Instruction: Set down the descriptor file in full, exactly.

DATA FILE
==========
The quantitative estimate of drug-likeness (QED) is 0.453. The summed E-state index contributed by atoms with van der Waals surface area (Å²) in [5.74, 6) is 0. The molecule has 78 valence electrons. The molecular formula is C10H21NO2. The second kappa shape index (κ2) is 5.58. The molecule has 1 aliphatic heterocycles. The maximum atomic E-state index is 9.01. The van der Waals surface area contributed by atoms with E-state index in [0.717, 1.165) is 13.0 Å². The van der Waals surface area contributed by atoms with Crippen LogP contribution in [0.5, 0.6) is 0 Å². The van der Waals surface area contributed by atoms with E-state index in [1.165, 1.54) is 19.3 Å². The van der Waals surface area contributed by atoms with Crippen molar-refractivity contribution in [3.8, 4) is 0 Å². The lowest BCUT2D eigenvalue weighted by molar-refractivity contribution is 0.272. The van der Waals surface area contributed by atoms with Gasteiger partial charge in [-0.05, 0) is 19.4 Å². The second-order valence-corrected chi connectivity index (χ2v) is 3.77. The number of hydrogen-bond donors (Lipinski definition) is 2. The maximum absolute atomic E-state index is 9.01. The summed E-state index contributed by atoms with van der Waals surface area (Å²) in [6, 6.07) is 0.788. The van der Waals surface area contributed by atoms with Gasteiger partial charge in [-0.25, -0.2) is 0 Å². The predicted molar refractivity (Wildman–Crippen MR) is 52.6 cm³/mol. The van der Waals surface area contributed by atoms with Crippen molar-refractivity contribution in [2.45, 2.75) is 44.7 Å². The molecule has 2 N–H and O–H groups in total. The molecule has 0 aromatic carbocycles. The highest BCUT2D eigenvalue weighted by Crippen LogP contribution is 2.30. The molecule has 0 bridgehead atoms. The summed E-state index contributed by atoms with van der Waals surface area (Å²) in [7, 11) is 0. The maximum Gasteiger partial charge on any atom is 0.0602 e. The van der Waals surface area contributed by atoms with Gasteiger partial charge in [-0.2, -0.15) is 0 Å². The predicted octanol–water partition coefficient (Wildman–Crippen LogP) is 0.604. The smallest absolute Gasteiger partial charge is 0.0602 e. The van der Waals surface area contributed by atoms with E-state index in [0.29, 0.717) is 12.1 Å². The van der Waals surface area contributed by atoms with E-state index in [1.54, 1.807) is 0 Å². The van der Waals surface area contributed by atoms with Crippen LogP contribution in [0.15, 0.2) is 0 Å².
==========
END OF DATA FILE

The quantitative estimate of drug-likeness (QED) is 0.453. The summed E-state index contributed by atoms with van der Waals surface area (Å²) in [5.74, 6) is 0. The molecule has 78 valence electrons. The molecular formula is C10H21NO2. The second kappa shape index (κ2) is 5.58. The molecule has 1 aliphatic heterocycles. The maximum atomic E-state index is 9.01. The van der Waals surface area contributed by atoms with E-state index in [0.717, 1.165) is 13.0 Å². The van der Waals surface area contributed by atoms with Crippen LogP contribution in [0.5, 0.6) is 0 Å². The van der Waals surface area contributed by atoms with E-state index in [1.165, 1.54) is 19.3 Å². The van der Waals surface area contributed by atoms with Crippen molar-refractivity contribution in [3.8, 4) is 0 Å². The lowest BCUT2D eigenvalue weighted by molar-refractivity contribution is 0.272. The van der Waals surface area contributed by atoms with Gasteiger partial charge in [-0.05, 0) is 19.4 Å². The second-order valence-corrected chi connectivity index (χ2v) is 3.77. The number of hydrogen-bond donors (Lipinski definition) is 2. The maximum absolute atomic E-state index is 9.01. The summed E-state index contributed by atoms with van der Waals surface area (Å²) in [6, 6.07) is 0.788. The van der Waals surface area contributed by atoms with Gasteiger partial charge in [-0.25, -0.2) is 0 Å². The predicted molar refractivity (Wildman–Crippen MR) is 52.6 cm³/mol. The van der Waals surface area contributed by atoms with Crippen molar-refractivity contribution in [2.45, 2.75) is 44.7 Å². The molecule has 2 N–H and O–H groups in total. The molecule has 0 aromatic carbocycles. The highest BCUT2D eigenvalue weighted by Crippen LogP contribution is 2.30. The molecule has 0 bridgehead atoms. The summed E-state index contributed by atoms with van der Waals surface area (Å²) in [7, 11) is 0. The maximum Gasteiger partial charge on any atom is 0.0602 e. The van der Waals surface area contributed by atoms with Gasteiger partial charge in [-0.2, -0.15) is 0 Å². The predicted octanol–water partition coefficient (Wildman–Crippen LogP) is 0.604. The smallest absolute Gasteiger partial charge is 0.0602 e. The van der Waals surface area contributed by atoms with E-state index in [0.29, 0.717) is 12.1 Å². The van der Waals surface area contributed by atoms with E-state index in [1.54, 1.807) is 0 Å². The van der Waals surface area contributed by atoms with Crippen LogP contribution in [0.15, 0.2) is 0 Å².